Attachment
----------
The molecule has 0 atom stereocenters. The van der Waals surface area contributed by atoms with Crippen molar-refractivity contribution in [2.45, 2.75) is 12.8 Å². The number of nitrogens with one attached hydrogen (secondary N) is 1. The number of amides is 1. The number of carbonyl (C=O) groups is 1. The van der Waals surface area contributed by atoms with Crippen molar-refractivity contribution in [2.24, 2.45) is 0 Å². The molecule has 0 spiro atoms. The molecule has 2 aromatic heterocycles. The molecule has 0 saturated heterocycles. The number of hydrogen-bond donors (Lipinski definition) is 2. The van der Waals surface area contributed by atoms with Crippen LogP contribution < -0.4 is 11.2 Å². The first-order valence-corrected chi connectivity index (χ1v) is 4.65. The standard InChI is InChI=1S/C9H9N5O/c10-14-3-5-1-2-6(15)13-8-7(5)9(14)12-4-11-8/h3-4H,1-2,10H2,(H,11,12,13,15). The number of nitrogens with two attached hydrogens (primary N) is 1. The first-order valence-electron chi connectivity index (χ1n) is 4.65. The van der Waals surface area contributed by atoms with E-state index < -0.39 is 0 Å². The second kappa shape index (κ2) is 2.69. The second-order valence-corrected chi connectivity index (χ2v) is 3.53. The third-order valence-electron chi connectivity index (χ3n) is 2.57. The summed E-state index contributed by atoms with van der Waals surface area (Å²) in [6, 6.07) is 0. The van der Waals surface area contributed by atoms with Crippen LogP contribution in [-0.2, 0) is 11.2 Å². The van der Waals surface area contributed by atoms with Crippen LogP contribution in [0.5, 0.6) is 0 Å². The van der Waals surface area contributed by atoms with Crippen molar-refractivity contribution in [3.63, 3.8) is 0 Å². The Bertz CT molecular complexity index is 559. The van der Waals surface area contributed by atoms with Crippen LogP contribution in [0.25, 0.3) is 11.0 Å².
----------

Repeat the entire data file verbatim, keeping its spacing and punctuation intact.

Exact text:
The molecule has 0 atom stereocenters. The van der Waals surface area contributed by atoms with Crippen molar-refractivity contribution in [2.45, 2.75) is 12.8 Å². The number of nitrogens with one attached hydrogen (secondary N) is 1. The number of amides is 1. The number of carbonyl (C=O) groups is 1. The van der Waals surface area contributed by atoms with Crippen molar-refractivity contribution in [2.24, 2.45) is 0 Å². The molecule has 0 spiro atoms. The molecule has 2 aromatic heterocycles. The molecule has 0 saturated heterocycles. The number of hydrogen-bond donors (Lipinski definition) is 2. The van der Waals surface area contributed by atoms with Crippen LogP contribution < -0.4 is 11.2 Å². The first-order valence-corrected chi connectivity index (χ1v) is 4.65. The standard InChI is InChI=1S/C9H9N5O/c10-14-3-5-1-2-6(15)13-8-7(5)9(14)12-4-11-8/h3-4H,1-2,10H2,(H,11,12,13,15). The number of nitrogens with two attached hydrogens (primary N) is 1. The first-order valence-electron chi connectivity index (χ1n) is 4.65. The van der Waals surface area contributed by atoms with E-state index < -0.39 is 0 Å². The second kappa shape index (κ2) is 2.69. The second-order valence-corrected chi connectivity index (χ2v) is 3.53. The third-order valence-electron chi connectivity index (χ3n) is 2.57. The summed E-state index contributed by atoms with van der Waals surface area (Å²) in [6, 6.07) is 0. The van der Waals surface area contributed by atoms with Crippen LogP contribution in [-0.2, 0) is 11.2 Å². The van der Waals surface area contributed by atoms with Crippen LogP contribution in [0.5, 0.6) is 0 Å². The van der Waals surface area contributed by atoms with Crippen molar-refractivity contribution in [3.63, 3.8) is 0 Å². The Bertz CT molecular complexity index is 559. The van der Waals surface area contributed by atoms with Crippen LogP contribution in [0.25, 0.3) is 11.0 Å².